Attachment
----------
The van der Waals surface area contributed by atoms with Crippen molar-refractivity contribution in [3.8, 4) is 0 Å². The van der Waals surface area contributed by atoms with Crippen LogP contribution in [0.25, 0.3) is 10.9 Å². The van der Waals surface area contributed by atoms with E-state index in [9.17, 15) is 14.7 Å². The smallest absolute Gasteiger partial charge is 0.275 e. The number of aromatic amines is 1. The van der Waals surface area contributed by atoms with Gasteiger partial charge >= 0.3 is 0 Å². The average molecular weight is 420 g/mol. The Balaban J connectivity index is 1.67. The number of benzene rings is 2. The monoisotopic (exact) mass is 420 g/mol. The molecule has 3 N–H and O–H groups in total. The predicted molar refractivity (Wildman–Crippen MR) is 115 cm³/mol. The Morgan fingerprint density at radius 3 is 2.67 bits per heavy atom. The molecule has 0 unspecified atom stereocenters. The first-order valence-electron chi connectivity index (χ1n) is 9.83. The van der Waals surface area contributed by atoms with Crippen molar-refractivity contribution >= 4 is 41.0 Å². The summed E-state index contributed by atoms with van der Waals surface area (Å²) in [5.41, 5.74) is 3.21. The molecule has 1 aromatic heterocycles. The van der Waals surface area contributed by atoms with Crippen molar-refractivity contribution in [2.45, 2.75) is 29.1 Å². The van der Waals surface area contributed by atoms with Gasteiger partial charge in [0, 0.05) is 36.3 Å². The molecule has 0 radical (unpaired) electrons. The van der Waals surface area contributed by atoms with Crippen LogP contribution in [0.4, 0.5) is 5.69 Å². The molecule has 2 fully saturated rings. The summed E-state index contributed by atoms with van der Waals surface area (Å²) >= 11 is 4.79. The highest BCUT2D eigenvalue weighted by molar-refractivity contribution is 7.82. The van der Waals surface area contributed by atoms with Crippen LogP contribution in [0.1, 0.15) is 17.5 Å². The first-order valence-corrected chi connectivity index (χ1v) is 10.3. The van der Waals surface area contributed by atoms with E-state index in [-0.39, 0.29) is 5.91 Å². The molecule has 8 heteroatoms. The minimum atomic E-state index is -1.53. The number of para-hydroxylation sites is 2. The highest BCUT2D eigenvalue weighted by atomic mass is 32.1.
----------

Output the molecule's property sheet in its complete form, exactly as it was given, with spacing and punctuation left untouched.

The van der Waals surface area contributed by atoms with Crippen molar-refractivity contribution in [3.8, 4) is 0 Å². The van der Waals surface area contributed by atoms with Crippen LogP contribution in [0.25, 0.3) is 10.9 Å². The van der Waals surface area contributed by atoms with E-state index in [9.17, 15) is 14.7 Å². The smallest absolute Gasteiger partial charge is 0.275 e. The number of aromatic amines is 1. The van der Waals surface area contributed by atoms with Gasteiger partial charge >= 0.3 is 0 Å². The average molecular weight is 420 g/mol. The Balaban J connectivity index is 1.67. The number of benzene rings is 2. The monoisotopic (exact) mass is 420 g/mol. The molecule has 3 N–H and O–H groups in total. The predicted molar refractivity (Wildman–Crippen MR) is 115 cm³/mol. The Morgan fingerprint density at radius 3 is 2.67 bits per heavy atom. The molecule has 0 unspecified atom stereocenters. The first-order valence-electron chi connectivity index (χ1n) is 9.83. The van der Waals surface area contributed by atoms with Crippen molar-refractivity contribution >= 4 is 41.0 Å². The summed E-state index contributed by atoms with van der Waals surface area (Å²) in [5.41, 5.74) is 3.21. The molecule has 1 aromatic heterocycles. The van der Waals surface area contributed by atoms with Crippen molar-refractivity contribution in [2.45, 2.75) is 29.1 Å². The van der Waals surface area contributed by atoms with Gasteiger partial charge in [0, 0.05) is 36.3 Å². The molecule has 0 radical (unpaired) electrons. The van der Waals surface area contributed by atoms with Crippen LogP contribution in [0.4, 0.5) is 5.69 Å². The molecule has 2 fully saturated rings. The summed E-state index contributed by atoms with van der Waals surface area (Å²) >= 11 is 4.79. The highest BCUT2D eigenvalue weighted by molar-refractivity contribution is 7.82. The van der Waals surface area contributed by atoms with Crippen LogP contribution in [0.1, 0.15) is 17.5 Å². The first-order valence-corrected chi connectivity index (χ1v) is 10.3. The van der Waals surface area contributed by atoms with E-state index in [-0.39, 0.29) is 5.91 Å². The molecule has 8 heteroatoms. The minimum atomic E-state index is -1.53. The number of para-hydroxylation sites is 2. The highest BCUT2D eigenvalue weighted by atomic mass is 32.1.